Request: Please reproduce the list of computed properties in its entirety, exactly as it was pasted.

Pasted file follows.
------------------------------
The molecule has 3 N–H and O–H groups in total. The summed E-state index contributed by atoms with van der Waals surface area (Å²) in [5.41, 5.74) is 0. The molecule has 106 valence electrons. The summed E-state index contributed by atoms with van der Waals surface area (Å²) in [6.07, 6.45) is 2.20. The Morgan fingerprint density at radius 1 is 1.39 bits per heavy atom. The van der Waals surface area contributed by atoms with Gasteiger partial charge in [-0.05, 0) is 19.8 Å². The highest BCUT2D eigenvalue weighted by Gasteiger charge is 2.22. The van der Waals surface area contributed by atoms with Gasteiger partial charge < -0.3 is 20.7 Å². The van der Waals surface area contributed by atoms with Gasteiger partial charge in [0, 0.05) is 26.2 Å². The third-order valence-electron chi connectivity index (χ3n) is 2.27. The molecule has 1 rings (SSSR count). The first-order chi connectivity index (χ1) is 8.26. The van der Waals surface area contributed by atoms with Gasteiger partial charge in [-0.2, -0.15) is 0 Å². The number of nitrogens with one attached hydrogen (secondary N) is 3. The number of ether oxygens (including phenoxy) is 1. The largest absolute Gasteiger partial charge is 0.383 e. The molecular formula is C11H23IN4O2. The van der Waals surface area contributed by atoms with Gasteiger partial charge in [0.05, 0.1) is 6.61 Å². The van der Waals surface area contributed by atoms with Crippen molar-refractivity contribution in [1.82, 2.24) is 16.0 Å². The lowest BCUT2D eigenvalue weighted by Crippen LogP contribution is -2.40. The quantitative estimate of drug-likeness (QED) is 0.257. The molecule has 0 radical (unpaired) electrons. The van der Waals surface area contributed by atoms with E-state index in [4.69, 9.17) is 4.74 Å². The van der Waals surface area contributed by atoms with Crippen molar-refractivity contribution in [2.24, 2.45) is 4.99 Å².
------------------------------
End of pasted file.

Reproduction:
The molecule has 3 N–H and O–H groups in total. The summed E-state index contributed by atoms with van der Waals surface area (Å²) in [5.41, 5.74) is 0. The molecule has 106 valence electrons. The summed E-state index contributed by atoms with van der Waals surface area (Å²) in [6.07, 6.45) is 2.20. The Morgan fingerprint density at radius 1 is 1.39 bits per heavy atom. The van der Waals surface area contributed by atoms with Gasteiger partial charge in [-0.05, 0) is 19.8 Å². The highest BCUT2D eigenvalue weighted by Gasteiger charge is 2.22. The van der Waals surface area contributed by atoms with Gasteiger partial charge < -0.3 is 20.7 Å². The van der Waals surface area contributed by atoms with Gasteiger partial charge in [0, 0.05) is 26.2 Å². The third-order valence-electron chi connectivity index (χ3n) is 2.27. The molecule has 1 rings (SSSR count). The first-order chi connectivity index (χ1) is 8.26. The van der Waals surface area contributed by atoms with Gasteiger partial charge in [-0.2, -0.15) is 0 Å². The number of nitrogens with one attached hydrogen (secondary N) is 3. The number of ether oxygens (including phenoxy) is 1. The largest absolute Gasteiger partial charge is 0.383 e. The molecular formula is C11H23IN4O2. The van der Waals surface area contributed by atoms with Gasteiger partial charge in [0.05, 0.1) is 6.61 Å². The van der Waals surface area contributed by atoms with Crippen molar-refractivity contribution in [1.82, 2.24) is 16.0 Å². The lowest BCUT2D eigenvalue weighted by Crippen LogP contribution is -2.40. The quantitative estimate of drug-likeness (QED) is 0.257. The molecule has 0 radical (unpaired) electrons. The van der Waals surface area contributed by atoms with E-state index in [4.69, 9.17) is 4.74 Å². The van der Waals surface area contributed by atoms with Crippen molar-refractivity contribution in [2.24, 2.45) is 4.99 Å².